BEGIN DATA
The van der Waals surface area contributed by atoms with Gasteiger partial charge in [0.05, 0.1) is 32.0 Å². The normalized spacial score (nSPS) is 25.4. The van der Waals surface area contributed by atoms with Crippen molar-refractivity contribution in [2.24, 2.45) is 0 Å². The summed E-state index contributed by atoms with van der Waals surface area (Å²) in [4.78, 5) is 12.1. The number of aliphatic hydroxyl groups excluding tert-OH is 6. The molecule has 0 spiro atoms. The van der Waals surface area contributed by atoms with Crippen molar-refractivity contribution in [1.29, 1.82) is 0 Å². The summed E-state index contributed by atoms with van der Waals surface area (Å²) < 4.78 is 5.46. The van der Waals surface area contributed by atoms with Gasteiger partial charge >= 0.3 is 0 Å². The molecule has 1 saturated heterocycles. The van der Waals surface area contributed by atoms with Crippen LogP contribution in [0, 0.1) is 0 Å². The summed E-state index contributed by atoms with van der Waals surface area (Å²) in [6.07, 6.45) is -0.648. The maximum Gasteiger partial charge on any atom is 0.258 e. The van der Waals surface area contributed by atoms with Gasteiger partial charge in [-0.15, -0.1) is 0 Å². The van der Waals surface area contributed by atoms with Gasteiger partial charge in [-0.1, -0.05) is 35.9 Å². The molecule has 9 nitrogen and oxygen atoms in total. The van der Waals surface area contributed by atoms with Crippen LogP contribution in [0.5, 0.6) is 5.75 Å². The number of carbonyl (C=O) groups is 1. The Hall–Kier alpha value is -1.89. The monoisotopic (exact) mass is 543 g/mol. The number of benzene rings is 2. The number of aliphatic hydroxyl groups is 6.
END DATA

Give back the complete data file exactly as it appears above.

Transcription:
The van der Waals surface area contributed by atoms with Gasteiger partial charge in [0.05, 0.1) is 32.0 Å². The normalized spacial score (nSPS) is 25.4. The van der Waals surface area contributed by atoms with Crippen molar-refractivity contribution in [2.24, 2.45) is 0 Å². The summed E-state index contributed by atoms with van der Waals surface area (Å²) in [4.78, 5) is 12.1. The number of aliphatic hydroxyl groups excluding tert-OH is 6. The molecule has 0 spiro atoms. The van der Waals surface area contributed by atoms with Crippen molar-refractivity contribution in [1.29, 1.82) is 0 Å². The summed E-state index contributed by atoms with van der Waals surface area (Å²) < 4.78 is 5.46. The van der Waals surface area contributed by atoms with Gasteiger partial charge >= 0.3 is 0 Å². The molecule has 1 saturated heterocycles. The van der Waals surface area contributed by atoms with Crippen LogP contribution in [0, 0.1) is 0 Å². The summed E-state index contributed by atoms with van der Waals surface area (Å²) in [6.07, 6.45) is -0.648. The maximum Gasteiger partial charge on any atom is 0.258 e. The van der Waals surface area contributed by atoms with Gasteiger partial charge in [-0.15, -0.1) is 0 Å². The van der Waals surface area contributed by atoms with Gasteiger partial charge in [-0.1, -0.05) is 35.9 Å². The molecule has 9 nitrogen and oxygen atoms in total. The van der Waals surface area contributed by atoms with Crippen LogP contribution in [0.5, 0.6) is 5.75 Å². The number of carbonyl (C=O) groups is 1. The Hall–Kier alpha value is -1.89. The monoisotopic (exact) mass is 543 g/mol. The number of benzene rings is 2. The number of aliphatic hydroxyl groups is 6.